It should be understood by reference to competitive events and competition that all levels of events are included from the professional to the amateur competing for fun. The augmentation of tissue perfusion by neuromuscular stimulation would prepare the horse for periods of potentially intense activity. The device therefore provides a method of keeping the horse in the best possible condition ahead of such periods of potentially intense activity during competition and provides a method of helping the horse achieve the best possible results during competition.

The device also provides a method for augmentation of blood and lymphatic circulation by neuromuscular stimulation of a horse when it is being stabled for any prolonged periods of time. The device could be used for example when it is not possible to allow the horse to freely roam around and thus naturally activate the musculovenous pumps of the limb. The method described therefore would be used as a prophylactic method for avoiding the excessive build up of interstitial fluid.

The device would also provide a suitable method for limiting delayed onset muscle soreness following exertion of any horse during competition, training for competition, or recreation. It is envisioned that the device would be used in this respect following physical exertion.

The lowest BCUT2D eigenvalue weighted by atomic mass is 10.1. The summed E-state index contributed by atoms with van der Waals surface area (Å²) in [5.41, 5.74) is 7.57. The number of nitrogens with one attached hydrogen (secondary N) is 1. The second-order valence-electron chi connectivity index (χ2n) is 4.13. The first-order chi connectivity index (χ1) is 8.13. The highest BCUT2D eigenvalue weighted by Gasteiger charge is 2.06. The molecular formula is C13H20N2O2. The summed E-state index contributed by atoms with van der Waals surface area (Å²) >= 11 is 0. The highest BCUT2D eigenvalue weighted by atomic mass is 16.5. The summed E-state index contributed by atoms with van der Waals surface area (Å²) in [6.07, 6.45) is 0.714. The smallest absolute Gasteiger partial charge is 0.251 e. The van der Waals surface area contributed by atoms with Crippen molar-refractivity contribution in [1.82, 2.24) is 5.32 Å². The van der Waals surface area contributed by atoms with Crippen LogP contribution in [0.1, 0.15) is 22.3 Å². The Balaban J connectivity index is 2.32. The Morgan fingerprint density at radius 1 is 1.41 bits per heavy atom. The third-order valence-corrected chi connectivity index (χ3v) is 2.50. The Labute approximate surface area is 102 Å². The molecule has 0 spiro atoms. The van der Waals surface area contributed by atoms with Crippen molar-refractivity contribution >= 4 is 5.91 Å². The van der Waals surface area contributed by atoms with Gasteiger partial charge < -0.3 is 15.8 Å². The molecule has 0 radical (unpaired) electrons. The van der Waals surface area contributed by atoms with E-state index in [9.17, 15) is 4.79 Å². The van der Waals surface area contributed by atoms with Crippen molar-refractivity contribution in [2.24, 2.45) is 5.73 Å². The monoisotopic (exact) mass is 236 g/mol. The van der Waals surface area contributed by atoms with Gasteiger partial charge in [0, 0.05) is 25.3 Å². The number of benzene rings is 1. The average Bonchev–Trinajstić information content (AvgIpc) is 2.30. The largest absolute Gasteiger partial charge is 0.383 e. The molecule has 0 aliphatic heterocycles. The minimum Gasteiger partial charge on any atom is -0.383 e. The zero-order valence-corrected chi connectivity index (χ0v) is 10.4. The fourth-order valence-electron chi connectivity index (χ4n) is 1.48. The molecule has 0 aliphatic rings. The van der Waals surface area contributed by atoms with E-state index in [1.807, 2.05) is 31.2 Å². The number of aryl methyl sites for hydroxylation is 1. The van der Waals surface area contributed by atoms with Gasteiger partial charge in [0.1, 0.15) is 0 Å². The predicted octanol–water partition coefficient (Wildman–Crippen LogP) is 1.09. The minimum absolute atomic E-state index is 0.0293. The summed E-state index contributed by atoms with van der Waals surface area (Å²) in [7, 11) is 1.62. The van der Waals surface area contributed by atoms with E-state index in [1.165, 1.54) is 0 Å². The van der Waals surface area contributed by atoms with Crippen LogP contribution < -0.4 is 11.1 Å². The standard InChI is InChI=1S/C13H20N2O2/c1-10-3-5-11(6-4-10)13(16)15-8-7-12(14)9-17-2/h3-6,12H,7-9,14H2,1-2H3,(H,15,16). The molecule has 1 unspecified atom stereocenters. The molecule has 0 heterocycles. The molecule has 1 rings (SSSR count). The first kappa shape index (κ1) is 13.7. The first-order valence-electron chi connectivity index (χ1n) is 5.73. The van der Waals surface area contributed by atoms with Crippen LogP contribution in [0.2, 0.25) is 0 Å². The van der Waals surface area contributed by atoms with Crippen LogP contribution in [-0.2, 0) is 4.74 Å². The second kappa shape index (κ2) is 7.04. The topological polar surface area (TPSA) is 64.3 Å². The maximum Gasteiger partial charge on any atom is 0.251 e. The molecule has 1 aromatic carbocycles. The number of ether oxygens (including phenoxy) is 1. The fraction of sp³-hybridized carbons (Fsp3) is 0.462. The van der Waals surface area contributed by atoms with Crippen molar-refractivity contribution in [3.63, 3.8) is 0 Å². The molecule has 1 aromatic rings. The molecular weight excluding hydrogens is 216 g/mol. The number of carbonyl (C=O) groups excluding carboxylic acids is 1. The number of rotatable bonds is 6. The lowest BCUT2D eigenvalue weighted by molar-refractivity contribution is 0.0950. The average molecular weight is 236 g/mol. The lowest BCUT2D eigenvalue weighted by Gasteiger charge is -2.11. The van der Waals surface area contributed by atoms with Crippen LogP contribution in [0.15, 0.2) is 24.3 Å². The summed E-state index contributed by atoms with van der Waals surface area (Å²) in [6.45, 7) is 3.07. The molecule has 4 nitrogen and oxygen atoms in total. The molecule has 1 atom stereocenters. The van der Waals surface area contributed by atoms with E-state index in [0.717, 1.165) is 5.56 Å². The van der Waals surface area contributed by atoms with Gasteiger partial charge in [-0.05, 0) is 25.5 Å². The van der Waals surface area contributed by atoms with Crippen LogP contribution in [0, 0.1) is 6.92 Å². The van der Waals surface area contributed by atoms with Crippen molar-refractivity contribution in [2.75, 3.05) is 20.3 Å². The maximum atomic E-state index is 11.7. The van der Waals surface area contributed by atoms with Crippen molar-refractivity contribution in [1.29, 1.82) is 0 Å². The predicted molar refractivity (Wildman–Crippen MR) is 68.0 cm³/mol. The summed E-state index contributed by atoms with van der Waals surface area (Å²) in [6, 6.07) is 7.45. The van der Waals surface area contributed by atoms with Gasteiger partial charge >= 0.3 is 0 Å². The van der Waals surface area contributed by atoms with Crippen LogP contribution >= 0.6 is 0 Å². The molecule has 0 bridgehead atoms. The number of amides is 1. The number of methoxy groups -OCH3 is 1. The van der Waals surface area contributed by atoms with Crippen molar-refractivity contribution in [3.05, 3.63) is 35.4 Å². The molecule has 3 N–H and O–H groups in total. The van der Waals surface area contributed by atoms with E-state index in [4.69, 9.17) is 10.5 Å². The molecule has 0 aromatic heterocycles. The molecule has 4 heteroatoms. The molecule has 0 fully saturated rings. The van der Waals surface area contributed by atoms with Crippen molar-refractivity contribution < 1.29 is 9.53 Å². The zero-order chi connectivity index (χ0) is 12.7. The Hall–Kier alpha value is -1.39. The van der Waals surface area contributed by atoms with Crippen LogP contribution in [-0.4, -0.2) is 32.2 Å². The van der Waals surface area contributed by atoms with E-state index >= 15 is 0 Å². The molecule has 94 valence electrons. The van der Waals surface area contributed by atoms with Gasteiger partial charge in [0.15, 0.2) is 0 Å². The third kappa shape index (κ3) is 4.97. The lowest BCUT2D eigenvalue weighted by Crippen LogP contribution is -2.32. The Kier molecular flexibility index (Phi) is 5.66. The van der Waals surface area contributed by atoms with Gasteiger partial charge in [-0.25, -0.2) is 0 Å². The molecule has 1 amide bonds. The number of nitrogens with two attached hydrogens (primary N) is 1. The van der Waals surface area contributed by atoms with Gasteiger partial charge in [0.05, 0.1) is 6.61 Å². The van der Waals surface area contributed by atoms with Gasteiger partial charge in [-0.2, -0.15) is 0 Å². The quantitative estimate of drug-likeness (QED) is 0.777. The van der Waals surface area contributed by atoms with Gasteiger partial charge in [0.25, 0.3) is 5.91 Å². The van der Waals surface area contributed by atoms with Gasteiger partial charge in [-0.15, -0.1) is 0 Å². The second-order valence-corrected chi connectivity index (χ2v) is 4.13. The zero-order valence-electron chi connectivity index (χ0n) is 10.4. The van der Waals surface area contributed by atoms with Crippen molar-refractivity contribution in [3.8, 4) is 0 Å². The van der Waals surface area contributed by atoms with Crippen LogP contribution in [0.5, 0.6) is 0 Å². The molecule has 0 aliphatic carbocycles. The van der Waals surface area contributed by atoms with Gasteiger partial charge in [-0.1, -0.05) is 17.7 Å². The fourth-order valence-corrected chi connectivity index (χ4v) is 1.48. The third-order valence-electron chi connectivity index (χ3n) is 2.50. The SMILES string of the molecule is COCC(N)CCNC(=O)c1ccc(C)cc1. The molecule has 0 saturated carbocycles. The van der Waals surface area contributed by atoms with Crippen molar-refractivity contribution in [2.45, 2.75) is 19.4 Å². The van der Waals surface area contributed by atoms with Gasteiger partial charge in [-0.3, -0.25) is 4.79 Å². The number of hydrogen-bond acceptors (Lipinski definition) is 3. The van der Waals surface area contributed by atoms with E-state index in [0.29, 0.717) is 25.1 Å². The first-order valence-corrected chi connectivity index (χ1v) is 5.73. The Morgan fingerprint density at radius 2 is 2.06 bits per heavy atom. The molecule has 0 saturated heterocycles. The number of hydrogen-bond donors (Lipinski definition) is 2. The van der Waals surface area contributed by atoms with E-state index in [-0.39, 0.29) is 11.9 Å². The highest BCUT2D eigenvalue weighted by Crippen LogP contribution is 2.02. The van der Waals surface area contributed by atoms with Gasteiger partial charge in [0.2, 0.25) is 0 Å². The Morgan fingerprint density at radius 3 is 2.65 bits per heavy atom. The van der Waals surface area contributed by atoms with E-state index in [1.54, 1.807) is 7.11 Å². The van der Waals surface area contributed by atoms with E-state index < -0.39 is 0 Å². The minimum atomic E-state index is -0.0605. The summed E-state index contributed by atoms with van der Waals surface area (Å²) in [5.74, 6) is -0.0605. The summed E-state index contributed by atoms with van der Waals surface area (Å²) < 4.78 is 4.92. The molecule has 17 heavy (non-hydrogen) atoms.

The life of the battery could also vary depending on its intended use. When the device is intended for use in a method to reduce the excessive interstitial fluid in cases of oedema, lymphangitis and cellulitis a long battery life ˜32 hours for use in four, eight hour overnight sessions is envisioned.

For use on performance horse a device with a shorter battery life could be more appropriate and a battery life of 4 to 8 hours; preferably 6 hours, allowing a method of use to keep a horse in the best possible condition ahead of a competitive event and during the period following physical exertion.

A proof of principle study was undertaken to evaluate the vascular effects of electro-stimulation of the common peroneal nerve in three horses.

Brief Summary of the Method

    • Each horse was acclimatised to room temperature for at least 30 minutes prior to collection of data.